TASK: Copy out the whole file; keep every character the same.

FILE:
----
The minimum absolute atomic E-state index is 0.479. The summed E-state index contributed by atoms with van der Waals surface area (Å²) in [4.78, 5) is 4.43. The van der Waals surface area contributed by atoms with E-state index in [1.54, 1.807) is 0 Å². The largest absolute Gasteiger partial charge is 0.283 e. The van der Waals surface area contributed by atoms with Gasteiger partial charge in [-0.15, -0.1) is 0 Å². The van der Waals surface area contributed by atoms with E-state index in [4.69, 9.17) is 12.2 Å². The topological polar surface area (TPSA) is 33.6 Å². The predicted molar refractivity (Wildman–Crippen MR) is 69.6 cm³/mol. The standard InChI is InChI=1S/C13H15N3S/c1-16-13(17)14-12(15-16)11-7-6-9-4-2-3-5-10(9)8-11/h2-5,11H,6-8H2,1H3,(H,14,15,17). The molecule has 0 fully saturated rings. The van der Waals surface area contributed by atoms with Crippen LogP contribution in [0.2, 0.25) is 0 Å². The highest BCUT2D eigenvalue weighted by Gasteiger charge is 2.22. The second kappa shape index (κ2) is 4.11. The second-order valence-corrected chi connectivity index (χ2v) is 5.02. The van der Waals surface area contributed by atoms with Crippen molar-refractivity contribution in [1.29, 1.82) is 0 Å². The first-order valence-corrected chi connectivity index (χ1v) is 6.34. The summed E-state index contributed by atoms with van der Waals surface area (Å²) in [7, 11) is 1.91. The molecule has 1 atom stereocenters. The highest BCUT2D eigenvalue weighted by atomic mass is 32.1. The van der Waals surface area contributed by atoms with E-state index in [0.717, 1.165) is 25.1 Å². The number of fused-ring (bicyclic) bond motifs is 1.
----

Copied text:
The minimum absolute atomic E-state index is 0.479. The summed E-state index contributed by atoms with van der Waals surface area (Å²) in [4.78, 5) is 4.43. The van der Waals surface area contributed by atoms with E-state index in [1.54, 1.807) is 0 Å². The largest absolute Gasteiger partial charge is 0.283 e. The van der Waals surface area contributed by atoms with Gasteiger partial charge in [-0.15, -0.1) is 0 Å². The van der Waals surface area contributed by atoms with E-state index in [4.69, 9.17) is 12.2 Å². The topological polar surface area (TPSA) is 33.6 Å². The predicted molar refractivity (Wildman–Crippen MR) is 69.6 cm³/mol. The standard InChI is InChI=1S/C13H15N3S/c1-16-13(17)14-12(15-16)11-7-6-9-4-2-3-5-10(9)8-11/h2-5,11H,6-8H2,1H3,(H,14,15,17). The molecule has 0 fully saturated rings. The van der Waals surface area contributed by atoms with Crippen LogP contribution in [0.2, 0.25) is 0 Å². The highest BCUT2D eigenvalue weighted by Gasteiger charge is 2.22. The second kappa shape index (κ2) is 4.11. The second-order valence-corrected chi connectivity index (χ2v) is 5.02. The van der Waals surface area contributed by atoms with Crippen molar-refractivity contribution in [1.29, 1.82) is 0 Å². The first-order valence-corrected chi connectivity index (χ1v) is 6.34. The summed E-state index contributed by atoms with van der Waals surface area (Å²) in [7, 11) is 1.91. The molecule has 1 atom stereocenters. The highest BCUT2D eigenvalue weighted by atomic mass is 32.1. The van der Waals surface area contributed by atoms with E-state index in [0.717, 1.165) is 25.1 Å². The number of fused-ring (bicyclic) bond motifs is 1.